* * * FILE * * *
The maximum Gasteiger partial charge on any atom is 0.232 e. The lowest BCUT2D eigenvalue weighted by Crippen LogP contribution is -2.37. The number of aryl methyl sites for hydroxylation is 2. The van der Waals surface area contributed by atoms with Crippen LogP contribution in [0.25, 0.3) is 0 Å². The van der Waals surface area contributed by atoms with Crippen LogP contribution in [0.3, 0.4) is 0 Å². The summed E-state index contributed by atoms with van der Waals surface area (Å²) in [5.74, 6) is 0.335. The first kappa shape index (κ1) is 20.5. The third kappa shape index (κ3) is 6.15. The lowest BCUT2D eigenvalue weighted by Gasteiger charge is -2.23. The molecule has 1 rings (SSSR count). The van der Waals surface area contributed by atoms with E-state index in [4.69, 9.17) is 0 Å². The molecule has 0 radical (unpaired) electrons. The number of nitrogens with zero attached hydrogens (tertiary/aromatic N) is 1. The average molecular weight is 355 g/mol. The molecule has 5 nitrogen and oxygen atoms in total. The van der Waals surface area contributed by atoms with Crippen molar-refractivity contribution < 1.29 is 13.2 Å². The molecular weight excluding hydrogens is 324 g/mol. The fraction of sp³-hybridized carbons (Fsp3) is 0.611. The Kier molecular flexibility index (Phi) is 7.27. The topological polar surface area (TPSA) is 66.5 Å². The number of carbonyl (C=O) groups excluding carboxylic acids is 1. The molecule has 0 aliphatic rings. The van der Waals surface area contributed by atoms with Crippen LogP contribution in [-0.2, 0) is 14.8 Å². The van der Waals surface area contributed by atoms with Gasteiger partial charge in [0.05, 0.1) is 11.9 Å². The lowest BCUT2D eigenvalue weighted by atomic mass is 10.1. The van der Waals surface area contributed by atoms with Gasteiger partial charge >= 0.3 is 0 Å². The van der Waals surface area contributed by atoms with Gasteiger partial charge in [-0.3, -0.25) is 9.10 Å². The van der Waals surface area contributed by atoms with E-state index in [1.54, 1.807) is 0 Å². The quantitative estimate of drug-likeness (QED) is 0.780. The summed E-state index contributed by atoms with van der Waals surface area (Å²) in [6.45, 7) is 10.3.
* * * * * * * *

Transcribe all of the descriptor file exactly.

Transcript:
The maximum Gasteiger partial charge on any atom is 0.232 e. The lowest BCUT2D eigenvalue weighted by Crippen LogP contribution is -2.37. The number of aryl methyl sites for hydroxylation is 2. The van der Waals surface area contributed by atoms with Crippen LogP contribution in [0.25, 0.3) is 0 Å². The van der Waals surface area contributed by atoms with Crippen LogP contribution in [0.3, 0.4) is 0 Å². The summed E-state index contributed by atoms with van der Waals surface area (Å²) in [5.74, 6) is 0.335. The first kappa shape index (κ1) is 20.5. The third kappa shape index (κ3) is 6.15. The lowest BCUT2D eigenvalue weighted by Gasteiger charge is -2.23. The molecule has 1 rings (SSSR count). The van der Waals surface area contributed by atoms with E-state index in [4.69, 9.17) is 0 Å². The molecule has 0 radical (unpaired) electrons. The number of nitrogens with zero attached hydrogens (tertiary/aromatic N) is 1. The average molecular weight is 355 g/mol. The molecule has 5 nitrogen and oxygen atoms in total. The van der Waals surface area contributed by atoms with Crippen molar-refractivity contribution < 1.29 is 13.2 Å². The molecular weight excluding hydrogens is 324 g/mol. The fraction of sp³-hybridized carbons (Fsp3) is 0.611. The Kier molecular flexibility index (Phi) is 7.27. The topological polar surface area (TPSA) is 66.5 Å². The number of carbonyl (C=O) groups excluding carboxylic acids is 1. The molecule has 0 aliphatic rings. The van der Waals surface area contributed by atoms with Crippen LogP contribution in [-0.2, 0) is 14.8 Å². The van der Waals surface area contributed by atoms with Gasteiger partial charge in [0.05, 0.1) is 11.9 Å². The lowest BCUT2D eigenvalue weighted by atomic mass is 10.1. The van der Waals surface area contributed by atoms with Gasteiger partial charge >= 0.3 is 0 Å². The van der Waals surface area contributed by atoms with Gasteiger partial charge in [-0.3, -0.25) is 9.10 Å². The van der Waals surface area contributed by atoms with E-state index in [1.54, 1.807) is 0 Å². The quantitative estimate of drug-likeness (QED) is 0.780. The summed E-state index contributed by atoms with van der Waals surface area (Å²) in [6.45, 7) is 10.3.